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One of the most significant decisions of your adult life will be choosing where to go to university and what to study. Most of us have many and varied interests, as well as strong feelings about where’s best not only to nurture our interests but also to live while we’re doing it, so settling on a choice can be tough.

That said, you’re undoubtedly reading this because you’ve thought about what you’d like to study and maybe even concluded it will be Fine Art. Congratulations!

Once you’ve worked out where you’d like to pursue this, the next step is applying, and your personal statement is one of the most important parts of this. It’s a challenge to write because it has to cover a lot of ground in a small space, but the trick is to approach it methodically and to tackle it systematically.

This guide will help you to achieve this by taking you through the following steps, so you end up with a compelling and informative personal statement:

Why are Personal Statements Important? 

The basis of any informed decision is information. This applies to degree choice, university choice, and career choice. You (hopefully) wouldn’t make any of these decisions without first having reviewed the facts and weighed up the pros and cons of your potential selection.

In a similar way, universities have to make a choice about which students to admit. They don’t want to grant places to people who are uninformed about what they’ve chosen to do, or who are likely to be unhappy and drop-out further down the line. The personal statement is there to help them with this.

A personal statement tells admissions tutors who you are, why you’re suitable, and gives them some inkling of the student you’ll become. This is why personal statements are important; they’re an unrivalled opportunity for you to say in your own words why you, out of everyone, deserve a place on the course, and to leave admissions tutors in no doubt of your readiness and drive to do well.


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What Should I Include in a Fine Art Personal Statement? 

Fine art is a fundamentally practical course underpinned by theory, so demonstrating not only what you have achieved and can achieve in terms of the execution of art, but also that you understand the importance of the history and theory of art, is vital. This blend of theory and practice is what makes a Fine Art degree so appealing to many, and universities will want to see that you appreciate this when applying.

Art for Art's Sake

The practice of art cannot be divorced either from its history or from its presence; it’s impossible for it not to be informed by its antecedents or current environment. For this reason, you shouldn’t be embarking on a Fine Art course if you have no appreciation for the history and theory of art, as all universities wish to see that you understand the manifold influences exerted on its production over time.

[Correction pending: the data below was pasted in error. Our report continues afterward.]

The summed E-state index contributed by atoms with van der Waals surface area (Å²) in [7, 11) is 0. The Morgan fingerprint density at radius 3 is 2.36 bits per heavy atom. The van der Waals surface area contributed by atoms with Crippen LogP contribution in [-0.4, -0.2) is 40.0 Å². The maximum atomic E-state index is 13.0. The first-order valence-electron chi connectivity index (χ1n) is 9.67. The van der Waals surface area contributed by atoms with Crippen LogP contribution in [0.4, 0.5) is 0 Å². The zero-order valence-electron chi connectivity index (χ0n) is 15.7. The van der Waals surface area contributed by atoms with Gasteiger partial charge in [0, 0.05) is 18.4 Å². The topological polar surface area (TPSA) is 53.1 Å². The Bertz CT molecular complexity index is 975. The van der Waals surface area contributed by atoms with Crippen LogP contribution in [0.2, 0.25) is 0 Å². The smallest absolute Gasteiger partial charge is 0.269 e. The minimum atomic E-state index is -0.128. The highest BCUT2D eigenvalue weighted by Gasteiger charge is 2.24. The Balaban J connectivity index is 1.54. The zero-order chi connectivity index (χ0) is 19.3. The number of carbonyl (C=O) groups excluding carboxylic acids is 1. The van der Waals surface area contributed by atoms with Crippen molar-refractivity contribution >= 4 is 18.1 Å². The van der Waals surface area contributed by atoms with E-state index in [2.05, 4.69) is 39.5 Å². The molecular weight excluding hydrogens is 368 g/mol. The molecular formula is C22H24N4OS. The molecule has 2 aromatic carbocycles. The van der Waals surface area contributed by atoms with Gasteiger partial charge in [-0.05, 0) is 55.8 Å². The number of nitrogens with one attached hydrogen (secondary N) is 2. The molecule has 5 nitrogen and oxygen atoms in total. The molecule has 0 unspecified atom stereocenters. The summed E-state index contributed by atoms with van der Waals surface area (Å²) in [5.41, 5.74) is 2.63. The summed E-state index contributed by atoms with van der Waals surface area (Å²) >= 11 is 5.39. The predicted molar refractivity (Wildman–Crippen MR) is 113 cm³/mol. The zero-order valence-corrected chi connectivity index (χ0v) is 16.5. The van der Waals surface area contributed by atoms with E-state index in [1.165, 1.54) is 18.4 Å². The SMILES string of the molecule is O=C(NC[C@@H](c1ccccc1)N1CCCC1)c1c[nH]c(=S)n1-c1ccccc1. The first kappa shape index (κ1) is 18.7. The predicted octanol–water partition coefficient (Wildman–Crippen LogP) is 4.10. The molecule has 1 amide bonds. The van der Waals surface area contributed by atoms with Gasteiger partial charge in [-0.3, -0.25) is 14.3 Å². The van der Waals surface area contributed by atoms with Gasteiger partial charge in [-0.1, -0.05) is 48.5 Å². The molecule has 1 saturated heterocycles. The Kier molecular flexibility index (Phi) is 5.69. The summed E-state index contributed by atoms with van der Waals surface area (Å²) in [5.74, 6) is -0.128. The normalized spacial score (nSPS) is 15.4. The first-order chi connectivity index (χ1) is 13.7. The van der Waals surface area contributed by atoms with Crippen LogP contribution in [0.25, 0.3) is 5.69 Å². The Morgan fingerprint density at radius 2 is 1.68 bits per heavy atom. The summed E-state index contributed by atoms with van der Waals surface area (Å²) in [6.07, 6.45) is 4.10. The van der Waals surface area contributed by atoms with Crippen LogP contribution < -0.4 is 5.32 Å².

It’s therefore insufficient to be a good draughtsperson or painter; you should make sure you can talk as knowledgably about movements as you can about techniques. Remember to back up any discussions in the personal statement with any sources (be it specific books, artists, exhibitions, or historical periods) you have consulted so as to demonstrate your academic engagement and critical analysis skills.

Origins of Your Interest

It’s not really enough to say ‘I like art’ or ‘I like sculpture’ to demonstrate your interest and motivation for doing a Fine Art degree. It’s more meaningful to talk about your particular artistic passion, how it came about, and the ways in which you’ve given expression to it.

You might talk about competitions you’ve entered, viewings and exhibitions you’ve attended, or artists you’ve read about or spoken to. As long as you’re showing an active engagement with the subject and give a sense of where you’d like to take it if admitted to the degree course, you’ll establish a good basis for your interest.

Continuous Development

Fine Art departments like to see how you respond to critiques and feedback, and the ways in which these inform your art. As you’ll be working very closely, perhaps one-on-one, with a tutor, you need to be able to take on board suggestions and constructive comments, which may or may not lead you to revise how you go about executing your art. Quell any concerns they may have by demonstrating in your personal statement (with concrete examples) how you have responded to observations in a receptive way and how these have informed your practice.


What Should I Avoid in a Fine Art Personal Statement? 

Don’t begin your statement with a sweeping comment about art’s universality, or with a quotation from an artist or critic. This sort of opening adds nothing and, in fact, negatively impacts how you come across as a potential student. Equally detrimental are any clichés about you and art, overly informal language, and dramatic statements of any sort.